It’s possible that some of the biggest applause heard at last weekend’s Bonnaroo extravaganza was not for Lil’ Wayne or Mumford and Sons, Eminem or Dr. John, but for the phalanx of silver tankers that arrived once or twice a day slopping over with cool, fresh water to resupply the fest’s communal fountain/shower.
Each time a line of the half-dozen shiny trucks entered through the campgrounds, their big rolling tires generating even more dust, the crowds parted reverently to allow them access.
Even more than microbrews and vegetable samosas, drum circles and pot, umbrellas and sun block, fresh, clean water is the key to keeping the festival alive.
During its ten-year run, the mid-summer fest – this year’s version hosted 120 bands and more than 80,000 – has experienced all weathers, from downpour to heat wave. This year’s was the latter. Other than a few drops and some distant lightning near the onset of Buffalo Springfield’s reunion show late on Saturday night, the skies were clear and pale, dry and hot. Which meant those 160,000 feet scuffling around the 700-acre compound very quickly turned the place into a dust bowl. The stages were often masked by a fine scree of brown Tennessee dust hovering in the air 30 feet above ground.
Creating a sizable city, even if for just four days, requires massive logistics on top of selling and delivering all those computer-coded wristbands and organizing the arrival and departure of fleets of band-bearing tour buses. Most of life’s essentials – particularly water – have to be brought in from elsewhere. (Two deaths were reported over the weekend; heat exhaustion may have been in part responsible, though so could have overdose, genetics or freak accident. That number brings the total to have taken their last breaths at Bonnaroo at 10 in 10 years.)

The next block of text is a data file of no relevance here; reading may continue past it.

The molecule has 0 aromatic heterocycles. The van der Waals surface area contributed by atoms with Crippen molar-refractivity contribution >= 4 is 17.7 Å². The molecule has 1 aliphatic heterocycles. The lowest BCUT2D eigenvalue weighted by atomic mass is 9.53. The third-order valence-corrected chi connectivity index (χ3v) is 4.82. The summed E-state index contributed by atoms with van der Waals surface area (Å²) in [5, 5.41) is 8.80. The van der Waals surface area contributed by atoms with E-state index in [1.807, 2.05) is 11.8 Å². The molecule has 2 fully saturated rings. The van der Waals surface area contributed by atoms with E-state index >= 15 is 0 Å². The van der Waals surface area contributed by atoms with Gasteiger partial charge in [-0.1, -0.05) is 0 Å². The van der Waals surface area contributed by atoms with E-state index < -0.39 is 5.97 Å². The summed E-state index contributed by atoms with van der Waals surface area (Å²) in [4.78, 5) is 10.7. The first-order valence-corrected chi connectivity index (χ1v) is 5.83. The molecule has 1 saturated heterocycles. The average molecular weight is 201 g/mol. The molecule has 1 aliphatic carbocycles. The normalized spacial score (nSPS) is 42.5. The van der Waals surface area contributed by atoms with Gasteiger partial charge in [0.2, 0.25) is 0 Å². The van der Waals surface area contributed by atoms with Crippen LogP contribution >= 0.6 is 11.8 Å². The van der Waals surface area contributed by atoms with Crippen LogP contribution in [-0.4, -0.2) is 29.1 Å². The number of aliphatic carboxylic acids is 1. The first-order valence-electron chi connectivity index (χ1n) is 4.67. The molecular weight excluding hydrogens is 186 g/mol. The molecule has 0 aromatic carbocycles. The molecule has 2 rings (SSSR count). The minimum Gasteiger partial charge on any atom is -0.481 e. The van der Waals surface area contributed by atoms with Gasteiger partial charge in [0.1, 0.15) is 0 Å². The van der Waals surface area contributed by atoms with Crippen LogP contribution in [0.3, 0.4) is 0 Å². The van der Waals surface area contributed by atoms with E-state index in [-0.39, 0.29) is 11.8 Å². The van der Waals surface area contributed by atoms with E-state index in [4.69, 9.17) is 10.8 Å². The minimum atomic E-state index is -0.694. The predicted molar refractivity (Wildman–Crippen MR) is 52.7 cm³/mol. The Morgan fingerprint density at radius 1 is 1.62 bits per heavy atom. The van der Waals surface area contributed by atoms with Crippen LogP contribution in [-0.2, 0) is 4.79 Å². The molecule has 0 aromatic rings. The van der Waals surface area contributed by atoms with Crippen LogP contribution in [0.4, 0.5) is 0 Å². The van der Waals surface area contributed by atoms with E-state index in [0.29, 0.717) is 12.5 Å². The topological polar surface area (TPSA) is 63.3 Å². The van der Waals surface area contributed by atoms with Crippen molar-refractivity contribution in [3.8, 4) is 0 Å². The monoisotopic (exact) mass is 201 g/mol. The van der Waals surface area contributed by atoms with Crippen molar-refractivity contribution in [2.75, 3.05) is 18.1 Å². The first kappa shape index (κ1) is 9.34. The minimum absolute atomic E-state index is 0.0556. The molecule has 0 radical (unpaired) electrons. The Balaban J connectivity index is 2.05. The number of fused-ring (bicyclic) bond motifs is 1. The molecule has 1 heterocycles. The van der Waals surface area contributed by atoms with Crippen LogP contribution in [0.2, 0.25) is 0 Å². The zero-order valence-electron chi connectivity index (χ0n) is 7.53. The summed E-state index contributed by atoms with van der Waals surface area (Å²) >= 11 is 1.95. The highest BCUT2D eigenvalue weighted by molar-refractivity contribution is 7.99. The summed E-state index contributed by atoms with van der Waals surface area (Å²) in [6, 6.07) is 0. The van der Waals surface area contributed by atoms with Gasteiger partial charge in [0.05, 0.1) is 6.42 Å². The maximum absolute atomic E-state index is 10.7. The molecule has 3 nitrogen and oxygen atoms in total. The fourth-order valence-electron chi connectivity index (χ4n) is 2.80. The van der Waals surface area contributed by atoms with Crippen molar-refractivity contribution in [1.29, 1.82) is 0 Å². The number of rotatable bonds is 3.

%Gallery-126954%Thankfully there seemed to be plenty of water. While there were the ubiquitous long lines outside the occasionally overflowing porta potties, the lines to fill water bottles, Camelbacks and empty gallon milk jugs with drinking water were manageable (the drinking water was tested daily by the state’s Department of Health to make sure it stayed … drinkable). One of the most popular carry-ons at the fest was a Nalgene water bottle with their own misting fans. Surprisingly a big semi-circle of misting fans near the fountain seemed to be underused.
The fountain strategically built at Centeroo – big enough to shower 50 or 60 at a time – is the literal heart of the festival, especially when temps reached nearly triple digits, with some dropping by multiple times in a day to dust off.
Like several of the big summer fests, Bonnaroo has put lots of effort into greening its event, for obvious reasons: Anytime you create a small city in the middle of nowhere for several weeks (set-up begins months in advance, especially now that the show’s organizers own most of the land that hosts the festival) you’re going to have an impact: Think of all the air miles, buses, RVs spewing fossil fuels that deliver those 80,000+ and the garbage left behind. To its credit the festival has won a variety of awards for its efforts, based on self-evaluations and external audits.